I'm not the sort of person to think that any idea I have is an original one, so this similarity doesn't trouble me.  Others have written such stories and will again.  But I do find it interesting that this program has inspired me to write more on my novel than I have in quite some time.  It had been languishing untouched in my "story stub" file since last year, as I lost inspiration and my attention turned to writing other things.  Watching Sleepy Hollow has inspired me to return to this story, to add new details to it and fill in blanks. So, in addition to enjoying Sleepy Hollow for its entertainment value (and for the dishy Tom Mison), I can enjoy it because it led me back to writing.  Anything that inspires me to write is a good thing.

Thursday, November 28, 2013

The Doctor's Gone All Wibbly Wobbly Timey Wimey

Warning:  This blog post will be full of spoilers from the 50th anniversary Doctor Who special 'The Day of the Doctor' and the minisode 'The Night of the Doctor'.  If you haven't seen them yet and don't want to read spoilers, STOP READING NOW.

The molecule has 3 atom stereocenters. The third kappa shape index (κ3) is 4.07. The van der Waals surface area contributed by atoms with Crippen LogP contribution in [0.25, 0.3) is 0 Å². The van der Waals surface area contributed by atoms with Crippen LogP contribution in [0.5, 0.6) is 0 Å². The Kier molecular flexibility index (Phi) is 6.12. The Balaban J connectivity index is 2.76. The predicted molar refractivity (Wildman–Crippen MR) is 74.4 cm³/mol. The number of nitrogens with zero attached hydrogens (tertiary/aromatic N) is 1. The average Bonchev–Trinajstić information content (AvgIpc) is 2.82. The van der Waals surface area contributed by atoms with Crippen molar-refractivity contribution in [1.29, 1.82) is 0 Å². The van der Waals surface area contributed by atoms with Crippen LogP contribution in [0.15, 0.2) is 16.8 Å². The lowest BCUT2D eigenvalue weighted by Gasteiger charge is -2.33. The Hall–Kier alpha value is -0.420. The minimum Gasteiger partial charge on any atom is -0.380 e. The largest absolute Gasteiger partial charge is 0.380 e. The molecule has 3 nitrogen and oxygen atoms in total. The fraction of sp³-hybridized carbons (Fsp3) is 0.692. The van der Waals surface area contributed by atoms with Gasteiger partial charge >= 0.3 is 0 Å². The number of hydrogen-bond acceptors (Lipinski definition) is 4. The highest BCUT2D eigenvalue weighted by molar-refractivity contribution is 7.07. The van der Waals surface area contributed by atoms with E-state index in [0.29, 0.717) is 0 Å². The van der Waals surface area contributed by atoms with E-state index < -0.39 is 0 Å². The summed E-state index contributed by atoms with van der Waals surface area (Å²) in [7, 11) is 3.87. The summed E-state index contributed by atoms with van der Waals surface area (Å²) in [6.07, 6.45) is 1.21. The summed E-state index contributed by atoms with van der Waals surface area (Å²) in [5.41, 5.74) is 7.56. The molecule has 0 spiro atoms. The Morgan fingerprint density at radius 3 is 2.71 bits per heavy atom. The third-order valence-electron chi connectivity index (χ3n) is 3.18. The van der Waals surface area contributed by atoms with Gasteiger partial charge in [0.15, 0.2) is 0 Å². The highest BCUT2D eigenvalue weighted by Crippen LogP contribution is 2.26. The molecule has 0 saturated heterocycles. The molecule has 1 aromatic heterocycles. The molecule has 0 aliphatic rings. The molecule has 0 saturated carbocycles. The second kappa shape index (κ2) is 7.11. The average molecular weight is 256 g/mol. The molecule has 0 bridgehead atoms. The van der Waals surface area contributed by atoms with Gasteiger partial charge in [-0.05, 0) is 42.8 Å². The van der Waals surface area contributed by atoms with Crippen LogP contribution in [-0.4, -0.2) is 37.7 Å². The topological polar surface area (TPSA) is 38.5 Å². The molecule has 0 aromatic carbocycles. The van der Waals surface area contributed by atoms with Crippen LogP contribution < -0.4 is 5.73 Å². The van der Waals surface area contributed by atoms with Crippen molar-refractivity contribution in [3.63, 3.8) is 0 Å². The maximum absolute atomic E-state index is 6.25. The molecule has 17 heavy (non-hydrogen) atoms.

There, now that's out of the way, I can express all the thoughts that have been percolating in my Whovian fangirl brain since seeing 'The Day of the Doctor' on November 23rd (and again in 3D on November 25th).

The first issue I want to address is the regeneration of the Eighth Doctor in 'The Night of the Doctor'.  It's a pity Paul McGann's first appearance onscreen as the Doctor since 1996 had to be a regeneration story, but at least now we know how the Eighth Doctor regenerated.